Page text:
It would be “untoward” of the Government Employees Pension Fund to dismiss a proposal to bail out debt-laden power utility Eskom without knowing all the facts, MPs heard on Wednesday.
The GEPF’s principal executive officer, Abel Sithole, and its head of corporate services, Musa Mabesa, briefed parliament’s standing committee on finance on the fund’s 2018/19 financial report.
During the briefing, MPs asked about a proposal from labour federation Cosatu to create a special purpose finance vehicle to take on as much as R250 billion of Eskom’s debt. The vehicle would be funded via state-run asset manager the Public Investment Corporation, and other state development finance institutions. Cosatu’s proposal served as a basis for talks between unions, government and business to reduce the power utility’s crippling debt burden of R450 billion. The talks have not concluded.
The PIC manages over R2 trillion in investments with the GEPF – Africa’s largest pension fund – as its biggest client. The GEPF has over R1.8 trillion of its assets under management. More than half of these are pension assets, Fin24 previously reported.
In early February, both the PIC and the GEPF said they had not been consulted by Cosatu about the proposal.
But on Wednesday, SCOF chairperson Joe Maswanganyi said the proposed bailout was a matter of interest and called on the GEPF to weigh in.
Sithole told the committee that to date the GEPF has still had not been consulted. “It is a fact we have not been approached … we cannot say anything else besides [that] we have not been approached,” Sithole said.
The GEPF is currently exposed to R84 billion of Eskom debt. He recalled that the GEPF similarly had to answer to parliament back in 2018 when it extended a R5 billion bridging facility to Eskom, which was paid back. Sithole said this deal ended up being favourable for the GEPF.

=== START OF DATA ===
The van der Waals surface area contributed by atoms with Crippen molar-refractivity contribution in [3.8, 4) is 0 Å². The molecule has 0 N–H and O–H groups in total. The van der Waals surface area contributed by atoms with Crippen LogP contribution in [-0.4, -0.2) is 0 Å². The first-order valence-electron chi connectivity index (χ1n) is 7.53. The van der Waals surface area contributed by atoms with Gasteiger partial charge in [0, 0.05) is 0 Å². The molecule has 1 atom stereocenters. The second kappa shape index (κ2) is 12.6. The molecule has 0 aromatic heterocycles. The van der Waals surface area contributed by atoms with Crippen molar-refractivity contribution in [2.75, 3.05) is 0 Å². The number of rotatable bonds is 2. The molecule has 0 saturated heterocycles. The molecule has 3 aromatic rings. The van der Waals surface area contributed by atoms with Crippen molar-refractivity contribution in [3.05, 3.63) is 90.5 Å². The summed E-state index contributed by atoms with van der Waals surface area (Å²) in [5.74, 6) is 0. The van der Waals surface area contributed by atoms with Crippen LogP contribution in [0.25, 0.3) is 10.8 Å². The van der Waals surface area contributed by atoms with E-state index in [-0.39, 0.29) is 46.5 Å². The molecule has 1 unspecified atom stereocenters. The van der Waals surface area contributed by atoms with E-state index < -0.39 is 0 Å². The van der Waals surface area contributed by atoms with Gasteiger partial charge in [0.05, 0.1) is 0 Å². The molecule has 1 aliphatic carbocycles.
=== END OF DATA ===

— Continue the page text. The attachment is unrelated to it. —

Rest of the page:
“It was a very good investment for the GEPF,” he said.
He said it was possible that the Cosatu proposal could be good for the fund, but it needed to be consulted to be able to make a decision.
“It might be a good deal made to the GEPF. It might be untoward of the GEPF to dismiss it outright. If it would benefit the GEPF, we would not be doing our work if we do not consider it,” Sithole said.
Maswanganyi said that the SCOF would extend an invitation to the PIC, Eskom and unions to brief the committee on the proposal within the next two weeks.
Commenting on the fund’s 2018/19 annual results, Sithole said that despite it being a “difficult year” the GEPF managed to grow its investment portfolio by R17 billion. The fund yielded an average return of 2.6%, compared of 8.5% reported in the previous year.
“Investment returns, although last year was not good… still [remain] positive,” he said.
This is the worst performance of the GEPF since the Global Financial Crisis 10 years ago, when the yield was -10.2%.
Sithole said the poor performance was linked to SA’s economy, which only grew by 0.7%. Over 90% of the GEPF investments are in SA.
During the period, the GEPF paid out R103 billion in benefits, compared to R95 billion reported in the previous year. Total contributions to the fund grew from R70 billion to R75 billion, mainly due to salary increases of its members.